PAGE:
Where does all the money go?

Just curious.

When I finished my “Ins Dunkel” film project, I registered with two websites, reelport.com and withoutabox.com to easily submit and promote my film to national and international film festivals. They basically offer the possibility to upload your film for a few bucks or even for free, and to then send the film online to festival calling for entries who use their service, too.

Whenever I submit my film to a festival it costs me 2€ (at reelport.com). That’s pretty cheap compared to burn a DVD, put it in a box, print all the submission materials, put in an envelope and ship it abroad. Withoutabox charges a bit more, but I suppose this is because most of American festival want a filmmaker to pay a submission fee, usually around 30$ or so.

If you’re a festival you have to pay for registration with those websites, depending on which services you use.

In June, I applied to Bristol Encounters festival, just because I’d love to see my film in that place of the world where a big part of my animating career was formed. I got a rejection letter (I mostly do) and it basically said, sorry, we got 2000 submissions and were are able to show only 10% of them. 2000 times 2€ per submission makes 4000€ for the reelport company for this single festival.

I then recently became a juror of an international animation festival and they expect up to 600 animated film that we have to see and judge. I found the sheer number overwhelming. 600 films with an average duration of approx. 5 minutes make about 50 hours in front of my screen.

Imagine you have to watch 6000 films. The jury of the Shnit sortfilm festival had to do this recently (at least they stated that in their rejection letter). Like, fucking six thousand times 5 minutes of film. This is a huge amount of lifetime for the jurors, and I can’t really believe that they’ve watched every film to the end. And 6000 submissions add up to 12000€ for reelport. Not bad.

This really is a win-win situation, isn’t it?
The indie filmmakers have to pay only a few bucks to get their films submitted and spend the rest of the day lazy at twitter or so.
The festivals get a huge amount of submission, that they’re probably not able to watch and so they can choose the easiest way and chose films they already heard of. And the best: not sending rejections letters or mails anymore because the film makers can check on the website if they’re chosen or not.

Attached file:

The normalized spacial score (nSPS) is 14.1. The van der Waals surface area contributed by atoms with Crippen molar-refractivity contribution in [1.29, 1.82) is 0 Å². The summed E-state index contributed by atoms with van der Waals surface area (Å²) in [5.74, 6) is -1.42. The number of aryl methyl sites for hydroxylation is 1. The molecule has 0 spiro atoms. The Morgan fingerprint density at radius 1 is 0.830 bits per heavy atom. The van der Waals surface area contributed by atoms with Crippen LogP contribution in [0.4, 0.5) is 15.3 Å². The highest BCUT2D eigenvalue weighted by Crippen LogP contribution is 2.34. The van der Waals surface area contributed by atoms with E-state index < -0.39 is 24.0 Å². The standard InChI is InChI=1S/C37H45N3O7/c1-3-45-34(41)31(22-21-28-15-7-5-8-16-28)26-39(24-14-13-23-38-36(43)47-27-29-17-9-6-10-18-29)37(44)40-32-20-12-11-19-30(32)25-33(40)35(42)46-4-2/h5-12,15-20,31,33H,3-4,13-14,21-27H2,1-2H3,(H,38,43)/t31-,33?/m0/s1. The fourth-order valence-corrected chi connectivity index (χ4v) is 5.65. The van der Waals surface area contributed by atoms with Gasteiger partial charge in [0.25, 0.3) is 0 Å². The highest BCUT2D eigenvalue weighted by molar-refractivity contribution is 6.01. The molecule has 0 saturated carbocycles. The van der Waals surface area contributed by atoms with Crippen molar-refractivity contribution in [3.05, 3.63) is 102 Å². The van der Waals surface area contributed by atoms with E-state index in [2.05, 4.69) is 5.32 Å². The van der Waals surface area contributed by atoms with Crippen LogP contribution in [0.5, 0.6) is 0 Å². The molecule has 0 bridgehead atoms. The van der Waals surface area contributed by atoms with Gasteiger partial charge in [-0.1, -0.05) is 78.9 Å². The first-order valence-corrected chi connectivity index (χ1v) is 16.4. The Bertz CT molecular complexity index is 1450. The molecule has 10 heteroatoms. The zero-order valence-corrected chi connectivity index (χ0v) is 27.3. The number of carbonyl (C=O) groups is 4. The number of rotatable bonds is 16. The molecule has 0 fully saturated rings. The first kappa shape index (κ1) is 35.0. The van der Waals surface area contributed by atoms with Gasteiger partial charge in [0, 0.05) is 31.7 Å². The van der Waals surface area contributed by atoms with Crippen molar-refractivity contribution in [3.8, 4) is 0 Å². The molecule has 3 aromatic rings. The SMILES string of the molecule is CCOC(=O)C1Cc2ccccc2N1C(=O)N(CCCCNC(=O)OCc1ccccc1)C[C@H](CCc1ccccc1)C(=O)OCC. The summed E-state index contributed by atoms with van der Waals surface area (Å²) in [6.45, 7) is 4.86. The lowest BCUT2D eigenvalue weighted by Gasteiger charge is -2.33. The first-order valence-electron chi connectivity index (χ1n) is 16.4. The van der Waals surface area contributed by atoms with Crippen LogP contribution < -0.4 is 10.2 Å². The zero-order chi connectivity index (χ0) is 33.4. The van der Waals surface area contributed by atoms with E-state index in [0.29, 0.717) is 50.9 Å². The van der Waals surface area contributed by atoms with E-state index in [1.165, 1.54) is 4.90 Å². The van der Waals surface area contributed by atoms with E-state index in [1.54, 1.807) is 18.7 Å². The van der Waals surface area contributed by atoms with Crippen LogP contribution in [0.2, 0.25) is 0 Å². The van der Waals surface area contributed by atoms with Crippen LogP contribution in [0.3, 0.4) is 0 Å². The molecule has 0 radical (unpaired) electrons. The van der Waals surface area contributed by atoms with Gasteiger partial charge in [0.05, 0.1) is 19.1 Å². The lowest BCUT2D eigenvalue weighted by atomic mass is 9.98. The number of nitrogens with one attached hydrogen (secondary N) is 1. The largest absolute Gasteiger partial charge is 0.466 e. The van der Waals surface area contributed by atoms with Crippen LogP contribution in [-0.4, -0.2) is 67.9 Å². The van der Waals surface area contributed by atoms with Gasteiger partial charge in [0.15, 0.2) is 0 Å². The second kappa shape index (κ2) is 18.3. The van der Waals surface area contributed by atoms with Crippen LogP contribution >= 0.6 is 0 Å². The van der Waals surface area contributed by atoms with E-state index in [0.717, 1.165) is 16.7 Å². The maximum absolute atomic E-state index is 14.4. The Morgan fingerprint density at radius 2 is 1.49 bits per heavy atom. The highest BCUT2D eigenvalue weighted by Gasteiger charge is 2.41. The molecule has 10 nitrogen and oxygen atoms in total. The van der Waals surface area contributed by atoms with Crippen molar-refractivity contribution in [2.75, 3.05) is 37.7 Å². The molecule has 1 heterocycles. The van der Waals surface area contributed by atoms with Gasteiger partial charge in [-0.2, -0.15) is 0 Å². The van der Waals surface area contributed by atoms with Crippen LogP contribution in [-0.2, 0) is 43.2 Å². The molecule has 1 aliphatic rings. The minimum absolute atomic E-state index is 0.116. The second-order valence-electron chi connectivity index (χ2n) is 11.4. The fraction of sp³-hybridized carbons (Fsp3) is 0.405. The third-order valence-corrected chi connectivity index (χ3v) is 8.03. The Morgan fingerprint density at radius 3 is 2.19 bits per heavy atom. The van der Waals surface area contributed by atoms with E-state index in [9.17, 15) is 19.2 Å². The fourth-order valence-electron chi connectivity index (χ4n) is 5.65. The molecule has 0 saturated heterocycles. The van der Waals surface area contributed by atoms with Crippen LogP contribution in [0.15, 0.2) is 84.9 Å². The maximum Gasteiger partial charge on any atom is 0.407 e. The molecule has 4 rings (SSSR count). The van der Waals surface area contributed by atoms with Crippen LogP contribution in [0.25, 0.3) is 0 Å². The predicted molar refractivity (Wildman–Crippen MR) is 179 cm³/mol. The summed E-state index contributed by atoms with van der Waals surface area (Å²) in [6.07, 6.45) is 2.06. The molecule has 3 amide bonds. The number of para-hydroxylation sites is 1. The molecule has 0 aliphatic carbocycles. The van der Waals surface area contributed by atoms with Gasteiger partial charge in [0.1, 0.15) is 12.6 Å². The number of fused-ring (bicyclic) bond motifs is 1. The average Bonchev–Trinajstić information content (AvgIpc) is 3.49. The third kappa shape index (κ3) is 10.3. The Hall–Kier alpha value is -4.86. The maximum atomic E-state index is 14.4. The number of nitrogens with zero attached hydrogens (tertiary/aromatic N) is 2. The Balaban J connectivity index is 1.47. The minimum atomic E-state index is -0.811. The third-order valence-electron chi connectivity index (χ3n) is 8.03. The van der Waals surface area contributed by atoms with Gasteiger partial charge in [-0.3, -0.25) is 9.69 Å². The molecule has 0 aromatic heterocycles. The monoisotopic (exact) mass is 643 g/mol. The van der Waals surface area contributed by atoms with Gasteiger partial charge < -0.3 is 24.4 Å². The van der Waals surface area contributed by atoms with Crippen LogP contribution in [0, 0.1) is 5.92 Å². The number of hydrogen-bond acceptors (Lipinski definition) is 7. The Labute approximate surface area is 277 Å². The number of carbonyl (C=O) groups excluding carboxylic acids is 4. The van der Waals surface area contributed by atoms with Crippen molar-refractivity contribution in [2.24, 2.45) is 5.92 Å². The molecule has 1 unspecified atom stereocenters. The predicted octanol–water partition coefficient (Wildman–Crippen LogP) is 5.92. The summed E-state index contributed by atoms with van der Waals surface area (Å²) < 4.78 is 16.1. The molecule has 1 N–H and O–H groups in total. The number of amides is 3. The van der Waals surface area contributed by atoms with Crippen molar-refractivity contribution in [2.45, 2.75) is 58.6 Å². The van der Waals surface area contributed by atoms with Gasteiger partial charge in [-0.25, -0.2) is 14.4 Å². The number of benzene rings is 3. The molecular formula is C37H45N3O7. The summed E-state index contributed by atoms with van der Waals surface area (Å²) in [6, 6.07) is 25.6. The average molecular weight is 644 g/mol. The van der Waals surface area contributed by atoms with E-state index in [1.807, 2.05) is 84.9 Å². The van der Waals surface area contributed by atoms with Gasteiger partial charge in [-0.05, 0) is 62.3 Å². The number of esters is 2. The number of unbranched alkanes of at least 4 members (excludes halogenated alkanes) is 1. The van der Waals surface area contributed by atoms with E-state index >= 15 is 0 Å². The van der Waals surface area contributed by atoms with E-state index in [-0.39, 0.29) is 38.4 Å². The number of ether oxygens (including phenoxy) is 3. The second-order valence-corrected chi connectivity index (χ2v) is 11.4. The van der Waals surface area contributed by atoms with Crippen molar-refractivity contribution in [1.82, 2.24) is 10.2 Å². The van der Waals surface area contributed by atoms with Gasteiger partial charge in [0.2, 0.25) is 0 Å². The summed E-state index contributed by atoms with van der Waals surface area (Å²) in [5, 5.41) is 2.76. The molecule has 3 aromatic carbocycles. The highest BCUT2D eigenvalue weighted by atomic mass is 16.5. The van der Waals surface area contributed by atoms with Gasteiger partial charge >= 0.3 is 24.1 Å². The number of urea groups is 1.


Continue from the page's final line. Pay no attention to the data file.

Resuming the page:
Plus, the submission websites do something good, because they can pay their employees and make it easy for anyone to feel good without actually doing to much.

But where does all the money go?

Into art and film projects again? In funds and scholarships for filmmakers that need some support?
Well, I don’t know much about reelport.com, but withoutabox.com belongs to imdb.com which is owned by amazon.com (source: Wikipedia, Dec 12, 2012, 12:17). Just saying.

I have no problem if someone makes money by offering a good product or service. I’m just not sure if this actually is a good service to the indie filmmakers when the festivals then aren’t able to watch your films properly. I applied for more than 30 festivals on reelport so far, and didn’t get one screening opportunity. I applied with an ordinary DVD in an envelope to four festivals so far, and got one screening. This is worth further investigation I think, not only for us filmmakers but also for the festivals I think.

I’m curious if this just my “stupid websites, I got another rejection” rant or does anybody else have similar experiences? What are your experiences? Did you try those websites?

Love,
Jess ★

12. December 2012 by Jessica
Categories: Stuff | Tags: , , | 2 comments

Comments (2)

  1. Very informative, Jessica. I didn’t know any of that process.

    Seems to me that these days an online festival would fulfill the purpose of offering the widest possible exposure for a work.

    And perhaps not even a formal festival per se but in fact simply YouTube and/or Vimeo themselves is the largest (and free to use) screening of works created thus far.

    How to collect a work’s audience in the ocean of clips is the eternal question. Being remarkable, and to a smaller portion of the public volume, also being of worth and substance, seems to connect the elements quite well?

    • Shelley, I think you’re right! In today’s online world it’s not so much about being on festivals but about getting your work seen by your own right people.

      Thing is, since making films is so easy nowadays, there’re simply much more films available that want to be seen by people. I think film festivals are great opportunities because they offer a good possibility to reach a big audience and to get in touch with nice people, but at the same time we have to make sure that we try other channels as well…

      But there still is the question why I should give a big bunch of money to gatekeepers if I could use it for making art instead?